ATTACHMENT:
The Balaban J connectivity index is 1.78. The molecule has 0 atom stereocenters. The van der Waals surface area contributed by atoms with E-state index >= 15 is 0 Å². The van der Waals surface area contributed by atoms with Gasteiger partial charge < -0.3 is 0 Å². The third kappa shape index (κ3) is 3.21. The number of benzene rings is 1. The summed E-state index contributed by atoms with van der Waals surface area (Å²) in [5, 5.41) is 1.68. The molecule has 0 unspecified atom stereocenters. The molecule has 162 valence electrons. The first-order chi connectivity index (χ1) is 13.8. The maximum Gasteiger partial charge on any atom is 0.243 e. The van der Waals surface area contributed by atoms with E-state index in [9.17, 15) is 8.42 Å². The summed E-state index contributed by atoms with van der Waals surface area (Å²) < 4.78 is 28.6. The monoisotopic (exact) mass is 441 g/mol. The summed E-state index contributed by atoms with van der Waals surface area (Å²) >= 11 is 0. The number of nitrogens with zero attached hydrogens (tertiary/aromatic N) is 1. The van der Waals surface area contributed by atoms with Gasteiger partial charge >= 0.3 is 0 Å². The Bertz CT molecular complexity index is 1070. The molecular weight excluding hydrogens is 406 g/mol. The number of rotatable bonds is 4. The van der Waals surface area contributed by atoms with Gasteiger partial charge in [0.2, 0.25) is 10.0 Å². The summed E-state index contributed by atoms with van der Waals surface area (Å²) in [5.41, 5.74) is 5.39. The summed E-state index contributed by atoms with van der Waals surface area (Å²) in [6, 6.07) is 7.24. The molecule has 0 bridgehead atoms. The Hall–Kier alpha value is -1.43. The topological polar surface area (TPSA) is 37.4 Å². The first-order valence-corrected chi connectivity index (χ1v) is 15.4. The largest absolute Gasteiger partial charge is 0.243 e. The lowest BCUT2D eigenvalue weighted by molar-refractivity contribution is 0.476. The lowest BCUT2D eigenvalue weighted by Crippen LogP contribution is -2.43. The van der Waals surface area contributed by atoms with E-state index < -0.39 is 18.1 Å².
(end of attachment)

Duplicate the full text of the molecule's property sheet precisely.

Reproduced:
The Balaban J connectivity index is 1.78. The molecule has 0 atom stereocenters. The van der Waals surface area contributed by atoms with E-state index >= 15 is 0 Å². The van der Waals surface area contributed by atoms with Gasteiger partial charge < -0.3 is 0 Å². The third kappa shape index (κ3) is 3.21. The number of benzene rings is 1. The summed E-state index contributed by atoms with van der Waals surface area (Å²) in [5, 5.41) is 1.68. The molecule has 0 unspecified atom stereocenters. The molecule has 162 valence electrons. The first-order chi connectivity index (χ1) is 13.8. The maximum Gasteiger partial charge on any atom is 0.243 e. The van der Waals surface area contributed by atoms with E-state index in [9.17, 15) is 8.42 Å². The summed E-state index contributed by atoms with van der Waals surface area (Å²) < 4.78 is 28.6. The monoisotopic (exact) mass is 441 g/mol. The summed E-state index contributed by atoms with van der Waals surface area (Å²) >= 11 is 0. The number of nitrogens with zero attached hydrogens (tertiary/aromatic N) is 1. The van der Waals surface area contributed by atoms with Gasteiger partial charge >= 0.3 is 0 Å². The Bertz CT molecular complexity index is 1070. The molecular weight excluding hydrogens is 406 g/mol. The number of rotatable bonds is 4. The van der Waals surface area contributed by atoms with Gasteiger partial charge in [0.2, 0.25) is 10.0 Å². The summed E-state index contributed by atoms with van der Waals surface area (Å²) in [5.41, 5.74) is 5.39. The summed E-state index contributed by atoms with van der Waals surface area (Å²) in [6, 6.07) is 7.24. The molecule has 0 bridgehead atoms. The Hall–Kier alpha value is -1.43. The topological polar surface area (TPSA) is 37.4 Å². The first-order valence-corrected chi connectivity index (χ1v) is 15.4. The largest absolute Gasteiger partial charge is 0.243 e. The lowest BCUT2D eigenvalue weighted by molar-refractivity contribution is 0.476. The lowest BCUT2D eigenvalue weighted by Crippen LogP contribution is -2.43. The van der Waals surface area contributed by atoms with E-state index < -0.39 is 18.1 Å².